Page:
Individuals with disabilities using therapy or assistance animals are responsible for their animals at all times and must comply with the following requirements:

• The user/owner must have completed the requirements outlined in this procedure.

• The user/owner must register the therapy or companion animal by completing the Animal Registration form included in these procedures.

• The user/owner of the animal must be in full control of the animal at all times. The animal should respond to voice or hand commands at all times.

• The user/owner must ensure that animals are on a leash at all times when the animal is outside of the student’s residence hall room. The user/owner must take responsibility for the behavior of the animal in private and public places, and for due care and diligence in the use of the animal on campus.

• To the extent possible, the animal should be unobtrusive to other individuals and the learning, living, and working environment.

• The user/owner is responsible for any property damage caused by the animal.

• The user/owner must clean up after the animal, including the sanitary disposal of animal wastes.

• Use of the animal shall not constitute a direct threat to the health and safety of others.

• The user/owner must ensure that dogs are licensed in accordance with state and county regulations and wear a valid vaccination tag.

• The user/owner is responsible for the health of the animal and must provide verification from a qualified veterinarian that all vaccinations appropriate for that type of animal are current. Additionally, there must be proof that the animal is without parasites (including but not limited to fleas, hookworms, round worms, etc.) through certification of a qualified veterinarian.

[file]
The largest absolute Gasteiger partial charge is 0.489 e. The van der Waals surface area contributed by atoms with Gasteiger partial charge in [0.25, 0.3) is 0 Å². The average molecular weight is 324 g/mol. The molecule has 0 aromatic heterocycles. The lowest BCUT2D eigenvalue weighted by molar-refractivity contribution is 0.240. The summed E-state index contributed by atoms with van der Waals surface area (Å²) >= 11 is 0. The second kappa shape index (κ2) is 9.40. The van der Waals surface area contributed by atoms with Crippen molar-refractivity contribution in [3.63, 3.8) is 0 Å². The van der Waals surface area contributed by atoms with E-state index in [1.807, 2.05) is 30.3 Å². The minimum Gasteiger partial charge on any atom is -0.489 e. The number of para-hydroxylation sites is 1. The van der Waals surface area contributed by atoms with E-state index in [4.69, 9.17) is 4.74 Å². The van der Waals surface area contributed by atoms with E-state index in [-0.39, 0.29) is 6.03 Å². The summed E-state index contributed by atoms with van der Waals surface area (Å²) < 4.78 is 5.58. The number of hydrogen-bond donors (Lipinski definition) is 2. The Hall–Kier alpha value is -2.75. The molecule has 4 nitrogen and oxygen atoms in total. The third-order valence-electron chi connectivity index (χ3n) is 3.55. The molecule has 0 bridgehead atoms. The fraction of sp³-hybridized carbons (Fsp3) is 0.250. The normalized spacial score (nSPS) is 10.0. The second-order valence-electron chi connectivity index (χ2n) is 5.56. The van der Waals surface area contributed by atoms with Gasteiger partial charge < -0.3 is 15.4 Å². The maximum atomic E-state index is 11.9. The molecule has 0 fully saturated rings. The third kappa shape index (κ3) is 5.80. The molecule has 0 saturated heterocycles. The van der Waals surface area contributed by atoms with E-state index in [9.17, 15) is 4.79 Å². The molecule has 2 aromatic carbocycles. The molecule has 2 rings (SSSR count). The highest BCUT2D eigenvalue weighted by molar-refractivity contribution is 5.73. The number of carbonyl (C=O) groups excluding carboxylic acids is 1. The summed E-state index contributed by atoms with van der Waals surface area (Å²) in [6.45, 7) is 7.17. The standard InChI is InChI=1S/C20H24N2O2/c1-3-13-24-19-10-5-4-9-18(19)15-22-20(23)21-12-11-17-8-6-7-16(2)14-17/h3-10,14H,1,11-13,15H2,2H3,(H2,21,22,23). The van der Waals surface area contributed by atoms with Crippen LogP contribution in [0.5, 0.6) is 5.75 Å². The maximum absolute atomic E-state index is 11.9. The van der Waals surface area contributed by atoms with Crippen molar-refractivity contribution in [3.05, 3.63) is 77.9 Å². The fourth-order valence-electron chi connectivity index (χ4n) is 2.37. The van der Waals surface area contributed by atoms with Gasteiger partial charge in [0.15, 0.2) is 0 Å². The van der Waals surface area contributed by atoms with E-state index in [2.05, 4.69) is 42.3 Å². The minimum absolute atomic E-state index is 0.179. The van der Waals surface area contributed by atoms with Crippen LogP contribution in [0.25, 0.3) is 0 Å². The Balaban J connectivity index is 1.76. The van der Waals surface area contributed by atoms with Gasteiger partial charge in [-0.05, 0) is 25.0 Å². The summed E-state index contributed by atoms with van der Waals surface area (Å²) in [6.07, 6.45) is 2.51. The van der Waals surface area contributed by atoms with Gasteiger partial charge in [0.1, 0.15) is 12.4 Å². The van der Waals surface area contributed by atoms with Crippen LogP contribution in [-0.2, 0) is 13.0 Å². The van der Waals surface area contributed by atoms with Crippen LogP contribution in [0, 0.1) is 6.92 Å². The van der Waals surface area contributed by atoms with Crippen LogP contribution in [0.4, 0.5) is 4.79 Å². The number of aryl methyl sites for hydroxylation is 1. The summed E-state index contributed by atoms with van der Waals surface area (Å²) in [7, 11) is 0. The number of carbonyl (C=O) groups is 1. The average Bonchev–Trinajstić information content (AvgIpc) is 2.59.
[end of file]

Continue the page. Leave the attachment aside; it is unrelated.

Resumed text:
• If an owner/user obtains a new/different therapy or companion animal to be used under the provisions of this procedure the new/different therapy or companion must be registered with SSS.

Exclusion of Assistance Animals

The general rule is that assistance animals may be allowed in residence halls, but not in other buildings on campus. • A assistance animal may be excluded from a facility if that animal poses a direct threat to the health and safety of others, or conflicts with a service animal.

• An assistance animal may be excluded from a facility, if that animal’s behavior, such as barking or displaying aggressive behavior, is disruptive to the other participants within the facility.

• An assistance animal will be excluded from a facility where the animal is prohibited due to safety or health restrictions, where the animal may be in danger, or where the animal’s use will compromise the integrity of research or other programs.

Conflicts over the use of Assistance Animals

The use of assistance animals may negatively affect others with allergies, respiratory impairments and other relevant disabling conditions. Conflict resolution will be managed by Student Support Services.

Evidence of disability and its impact may be required of those negatively affected by the use of the qualified animals.

Emergency Response

In the event of an emergency, the animal may become disoriented from the smell of smoke, from sirens, or from shaking and moving ground. The owner/handler may be confused from the stressful situation.

Emergency Response Team (ERT) should be aware that animals may try to be protective, and in its confusion, is not to be automatically considered harmful. Every effort should be made by ERT to keep the animal and the owner/handler together; however, ERT’s first effort should be toward the owner/handler, which may necessitate leaving the animal behind in certain emergency evacuation situations.